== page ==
I can’t help myself from starting this post by saying I can’t believe I get to live near such a beautiful, charming, and historic city like Charleston, SC. I had always seen pictures of the picturesque houses down the streets and alleys, and had admired the architecture of the buildings and churches. Admittedly, Curtis and I aren’t big into doing things in downtown areas and being surrounded by people, but we thoroughly enjoyed our 5 hours spent wandering the historic district of our new hometown and are looking forward to going back for more.
We decided to take a bus down on a Sunday afternoon – we weren’t sure how busy it would be and what the parking situation would be like, so we figured this was the safest option. It worked well, but the ride was over an hour so next time we’ll probably just drive. There are multiple parking garages, spots along the streets, and our friends advised us that there’s free parking around White Point Gardens at the end of the peninsula. There are also free trolleys in the downtown area that can give you a lift – we didn’t take advantage of this today, but maybe next time!
We learned that on the second Sunday of every month, they close King Street to all traffic and it turns into a real happenin’ place! There was live music by street performers, food trucks, and people all around. About every other person had their dog with them, so if we do this again we’re definitely bringing Charlotte. We didn’t buy anything, but it was fun to see a monthly event that goes on in our city. We headed South on King Street a ways, then went East to visit the Waterfront Park.
There wasn’t a street in the entire area that I did not enjoy strolling down. You can’t really go wrong if you enjoy old architecture, brightly colored houses, iron-wrought fences, high steeples, and plants of all kinds everywhere. After leaving King Street, there were significantly less people and we enjoyed walking in the quiet through alleys and neighborhood streets. Following Bay Street all the way down to White Point Gardens was one of my favorite parts – with beautiful architecture on the right, and the beautiful blue bay to the left. Curtis loved finding the historical signs scattered around, standing on the sidewalks, attached to old houses, and on statues and memorials, giving us the chance to learn more about the area. We followed some letterbox clues that led us back up the way we came, zigzagging through streets and ending down an alley. It was a tad bit awkward when people followed us down said alley where the box was hiding – but we pretended that I was doing a photo shoot of Curtis and they passed us and continued on. 🙂
Another box brought us to the City Hall courtyard near the Four Corners of Law. After enjoying more memorials and historical markers there, we started making our way back to the bus station. We knew we couldn’t end our day downtown without trying out the local cuisine that others from all over had raved about. However, while everyone says food in Charleston is amazing, we didn’t have any specific recommendations, so we stopped and asked a local for suggestions and he told us to check out Jestine’s Kitchen. Located on the corner of Meeting and Wentworth, this restaurant had the exact Southern flavor we were looking for – sweet tea included. 😉 We had a lot of fried fish and it was all filling and delicious. Fun fact, this place was featured on Diners, Drive-ins and Dives!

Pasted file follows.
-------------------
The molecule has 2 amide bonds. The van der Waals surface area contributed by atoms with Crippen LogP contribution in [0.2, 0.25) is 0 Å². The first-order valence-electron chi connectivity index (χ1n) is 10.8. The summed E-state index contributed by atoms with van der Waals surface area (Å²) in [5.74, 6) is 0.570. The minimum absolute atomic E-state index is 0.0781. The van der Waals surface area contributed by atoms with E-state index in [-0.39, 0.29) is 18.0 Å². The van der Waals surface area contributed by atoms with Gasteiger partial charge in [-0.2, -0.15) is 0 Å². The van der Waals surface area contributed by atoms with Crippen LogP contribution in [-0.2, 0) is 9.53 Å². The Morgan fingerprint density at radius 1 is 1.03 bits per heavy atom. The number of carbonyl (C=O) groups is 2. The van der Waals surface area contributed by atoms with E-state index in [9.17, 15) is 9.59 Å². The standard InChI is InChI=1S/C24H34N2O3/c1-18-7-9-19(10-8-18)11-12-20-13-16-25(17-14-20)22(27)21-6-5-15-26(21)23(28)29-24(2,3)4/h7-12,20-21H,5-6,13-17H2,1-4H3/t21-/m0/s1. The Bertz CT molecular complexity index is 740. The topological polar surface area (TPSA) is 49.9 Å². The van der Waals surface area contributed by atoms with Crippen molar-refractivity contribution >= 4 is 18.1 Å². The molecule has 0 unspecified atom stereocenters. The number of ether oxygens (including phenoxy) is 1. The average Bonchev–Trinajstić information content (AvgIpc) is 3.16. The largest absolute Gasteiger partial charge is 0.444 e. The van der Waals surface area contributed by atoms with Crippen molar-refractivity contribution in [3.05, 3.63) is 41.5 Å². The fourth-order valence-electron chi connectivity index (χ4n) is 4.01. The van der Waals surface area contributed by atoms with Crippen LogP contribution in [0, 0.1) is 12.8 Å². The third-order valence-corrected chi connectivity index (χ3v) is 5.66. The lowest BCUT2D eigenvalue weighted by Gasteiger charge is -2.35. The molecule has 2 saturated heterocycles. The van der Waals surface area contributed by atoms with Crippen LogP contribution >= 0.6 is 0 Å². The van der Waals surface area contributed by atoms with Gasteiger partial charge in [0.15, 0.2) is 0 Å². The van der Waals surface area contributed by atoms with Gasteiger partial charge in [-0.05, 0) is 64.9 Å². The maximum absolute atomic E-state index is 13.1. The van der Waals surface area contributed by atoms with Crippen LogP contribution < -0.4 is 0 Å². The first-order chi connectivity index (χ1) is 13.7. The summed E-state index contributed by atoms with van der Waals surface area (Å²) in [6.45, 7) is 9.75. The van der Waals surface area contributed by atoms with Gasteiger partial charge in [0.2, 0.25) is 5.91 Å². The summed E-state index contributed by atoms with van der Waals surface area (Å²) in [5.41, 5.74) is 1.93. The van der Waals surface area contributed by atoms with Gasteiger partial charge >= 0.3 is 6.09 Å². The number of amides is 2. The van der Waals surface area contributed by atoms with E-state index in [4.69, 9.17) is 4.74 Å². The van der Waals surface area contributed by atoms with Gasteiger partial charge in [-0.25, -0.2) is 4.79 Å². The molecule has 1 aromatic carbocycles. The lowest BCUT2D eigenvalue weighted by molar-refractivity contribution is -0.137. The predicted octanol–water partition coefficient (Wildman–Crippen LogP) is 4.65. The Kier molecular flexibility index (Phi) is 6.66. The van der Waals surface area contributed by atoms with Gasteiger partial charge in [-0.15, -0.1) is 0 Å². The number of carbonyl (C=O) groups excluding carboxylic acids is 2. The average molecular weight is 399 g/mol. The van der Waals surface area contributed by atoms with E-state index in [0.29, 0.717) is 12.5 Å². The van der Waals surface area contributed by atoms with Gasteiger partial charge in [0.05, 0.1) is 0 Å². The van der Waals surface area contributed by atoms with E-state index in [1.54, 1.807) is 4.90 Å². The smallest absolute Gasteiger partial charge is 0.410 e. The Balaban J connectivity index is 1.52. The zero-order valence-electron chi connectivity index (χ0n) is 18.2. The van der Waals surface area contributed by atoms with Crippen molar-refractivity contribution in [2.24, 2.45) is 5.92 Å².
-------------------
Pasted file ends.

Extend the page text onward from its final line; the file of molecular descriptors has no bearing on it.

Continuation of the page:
After that, we called it a day and took the long bus ride back to our car. We loved our day downtown and can’t wait to go back. I’d be lying if I said I didn’t go and look up a few houses we saw for sale… 😉
One last thing that I find really special about Charleston: This city has been through so much – wars, fires, hurricanes, earthquakes, and floods, all of which brought destruction – but it is continually rebuilt and restored and is still beautiful in every way. I think that’s a beautiful picture of what every Christian’s life should be like. There’s this quote I like a lot that goes “Don’t let your struggles become your identity.” The “struggles” or disasters or whatever that have taken place here are part of the history that makes this place special, but that isn’t what you see when you walk around this beautiful city. I know it’s kind of a silly analogy to pull from this, but I want my life to be like Charleston. Sure, difficult times come, but I don’t want the negative parts to be what defines me. I want what God does through that to be what people see, because “He makes everything beautiful in its time”!
To see more pictures from downtown Charleston, visit savingtimeinabottleimages.tumblr.com. Oh, and in case you’re wondering why I haven’t been posting, don’t think for a second it’s because I have nothing to write about. I really just can’t keep up with us. Come back next week for more about our Southern living! 🙂